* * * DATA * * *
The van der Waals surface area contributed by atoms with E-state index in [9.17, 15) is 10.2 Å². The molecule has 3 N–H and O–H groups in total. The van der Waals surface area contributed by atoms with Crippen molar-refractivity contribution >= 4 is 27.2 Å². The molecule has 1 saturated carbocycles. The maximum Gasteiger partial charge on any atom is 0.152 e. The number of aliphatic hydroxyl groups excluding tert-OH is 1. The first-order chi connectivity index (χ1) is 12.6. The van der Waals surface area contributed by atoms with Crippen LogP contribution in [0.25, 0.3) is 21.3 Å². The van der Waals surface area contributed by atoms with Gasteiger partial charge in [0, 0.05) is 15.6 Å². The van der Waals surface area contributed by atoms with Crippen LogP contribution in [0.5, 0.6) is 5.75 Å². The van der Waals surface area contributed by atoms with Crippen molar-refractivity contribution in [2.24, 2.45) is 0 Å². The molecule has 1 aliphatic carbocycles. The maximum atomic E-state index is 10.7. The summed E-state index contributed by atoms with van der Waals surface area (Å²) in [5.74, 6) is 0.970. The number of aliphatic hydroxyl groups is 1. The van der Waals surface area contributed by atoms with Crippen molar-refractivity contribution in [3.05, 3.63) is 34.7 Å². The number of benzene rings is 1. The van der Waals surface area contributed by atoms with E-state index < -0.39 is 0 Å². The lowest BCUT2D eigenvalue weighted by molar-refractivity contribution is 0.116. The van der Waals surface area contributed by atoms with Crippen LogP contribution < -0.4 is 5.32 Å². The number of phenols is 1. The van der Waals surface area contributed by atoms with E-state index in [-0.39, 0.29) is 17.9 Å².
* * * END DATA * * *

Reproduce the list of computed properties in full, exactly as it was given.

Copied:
The van der Waals surface area contributed by atoms with E-state index in [9.17, 15) is 10.2 Å². The molecule has 3 N–H and O–H groups in total. The van der Waals surface area contributed by atoms with Crippen molar-refractivity contribution >= 4 is 27.2 Å². The molecule has 1 saturated carbocycles. The maximum Gasteiger partial charge on any atom is 0.152 e. The number of aliphatic hydroxyl groups excluding tert-OH is 1. The first-order chi connectivity index (χ1) is 12.6. The van der Waals surface area contributed by atoms with Crippen LogP contribution in [0.25, 0.3) is 21.3 Å². The van der Waals surface area contributed by atoms with Gasteiger partial charge in [0, 0.05) is 15.6 Å². The van der Waals surface area contributed by atoms with Crippen LogP contribution in [0.5, 0.6) is 5.75 Å². The van der Waals surface area contributed by atoms with Crippen molar-refractivity contribution in [2.24, 2.45) is 0 Å². The molecule has 1 aliphatic carbocycles. The maximum atomic E-state index is 10.7. The summed E-state index contributed by atoms with van der Waals surface area (Å²) in [5.74, 6) is 0.970. The number of aliphatic hydroxyl groups is 1. The van der Waals surface area contributed by atoms with Crippen molar-refractivity contribution in [3.05, 3.63) is 34.7 Å². The number of benzene rings is 1. The van der Waals surface area contributed by atoms with E-state index < -0.39 is 0 Å². The lowest BCUT2D eigenvalue weighted by molar-refractivity contribution is 0.116. The van der Waals surface area contributed by atoms with Crippen LogP contribution < -0.4 is 5.32 Å². The number of phenols is 1. The van der Waals surface area contributed by atoms with E-state index in [-0.39, 0.29) is 17.9 Å².